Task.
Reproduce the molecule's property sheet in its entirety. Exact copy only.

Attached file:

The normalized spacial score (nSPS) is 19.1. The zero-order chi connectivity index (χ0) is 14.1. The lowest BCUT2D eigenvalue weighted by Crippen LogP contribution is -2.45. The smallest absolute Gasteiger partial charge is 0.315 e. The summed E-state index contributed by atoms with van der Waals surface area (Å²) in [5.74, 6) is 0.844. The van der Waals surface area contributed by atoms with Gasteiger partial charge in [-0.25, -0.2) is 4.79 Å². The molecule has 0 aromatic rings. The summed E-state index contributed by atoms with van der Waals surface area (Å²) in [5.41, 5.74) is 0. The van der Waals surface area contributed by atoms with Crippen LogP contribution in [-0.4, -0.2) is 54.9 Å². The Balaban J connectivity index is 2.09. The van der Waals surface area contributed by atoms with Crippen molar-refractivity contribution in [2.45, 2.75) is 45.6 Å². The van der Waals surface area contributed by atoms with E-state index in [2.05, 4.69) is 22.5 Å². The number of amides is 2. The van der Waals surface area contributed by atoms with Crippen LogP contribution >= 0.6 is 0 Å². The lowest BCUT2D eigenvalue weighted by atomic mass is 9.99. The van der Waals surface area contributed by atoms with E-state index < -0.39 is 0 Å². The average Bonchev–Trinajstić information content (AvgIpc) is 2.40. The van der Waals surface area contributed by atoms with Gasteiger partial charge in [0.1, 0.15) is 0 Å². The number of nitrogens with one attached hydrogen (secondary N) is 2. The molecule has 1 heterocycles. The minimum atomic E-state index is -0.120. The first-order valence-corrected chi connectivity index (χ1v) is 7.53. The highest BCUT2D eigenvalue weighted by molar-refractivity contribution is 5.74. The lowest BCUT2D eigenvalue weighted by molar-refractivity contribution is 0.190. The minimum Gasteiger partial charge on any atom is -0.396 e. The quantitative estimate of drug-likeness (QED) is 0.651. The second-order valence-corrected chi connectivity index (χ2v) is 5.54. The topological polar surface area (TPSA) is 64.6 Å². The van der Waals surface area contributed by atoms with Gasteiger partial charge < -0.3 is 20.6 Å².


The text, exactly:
The normalized spacial score (nSPS) is 19.1. The zero-order chi connectivity index (χ0) is 14.1. The lowest BCUT2D eigenvalue weighted by Crippen LogP contribution is -2.45. The smallest absolute Gasteiger partial charge is 0.315 e. The summed E-state index contributed by atoms with van der Waals surface area (Å²) in [5.74, 6) is 0.844. The van der Waals surface area contributed by atoms with Gasteiger partial charge in [-0.25, -0.2) is 4.79 Å². The molecule has 0 aromatic rings. The summed E-state index contributed by atoms with van der Waals surface area (Å²) in [5.41, 5.74) is 0. The van der Waals surface area contributed by atoms with Crippen LogP contribution in [-0.4, -0.2) is 54.9 Å². The Balaban J connectivity index is 2.09. The van der Waals surface area contributed by atoms with Crippen molar-refractivity contribution in [2.45, 2.75) is 45.6 Å². The van der Waals surface area contributed by atoms with E-state index in [2.05, 4.69) is 22.5 Å². The number of amides is 2. The van der Waals surface area contributed by atoms with Crippen LogP contribution >= 0.6 is 0 Å². The lowest BCUT2D eigenvalue weighted by atomic mass is 9.99. The van der Waals surface area contributed by atoms with E-state index < -0.39 is 0 Å². The average Bonchev–Trinajstić information content (AvgIpc) is 2.40. The van der Waals surface area contributed by atoms with Gasteiger partial charge in [0.1, 0.15) is 0 Å². The number of nitrogens with one attached hydrogen (secondary N) is 2. The molecule has 1 heterocycles. The minimum atomic E-state index is -0.120. The first-order valence-corrected chi connectivity index (χ1v) is 7.53. The highest BCUT2D eigenvalue weighted by molar-refractivity contribution is 5.74. The lowest BCUT2D eigenvalue weighted by molar-refractivity contribution is 0.190. The minimum Gasteiger partial charge on any atom is -0.396 e. The quantitative estimate of drug-likeness (QED) is 0.651. The second-order valence-corrected chi connectivity index (χ2v) is 5.54. The topological polar surface area (TPSA) is 64.6 Å². The van der Waals surface area contributed by atoms with Gasteiger partial charge < -0.3 is 20.6 Å².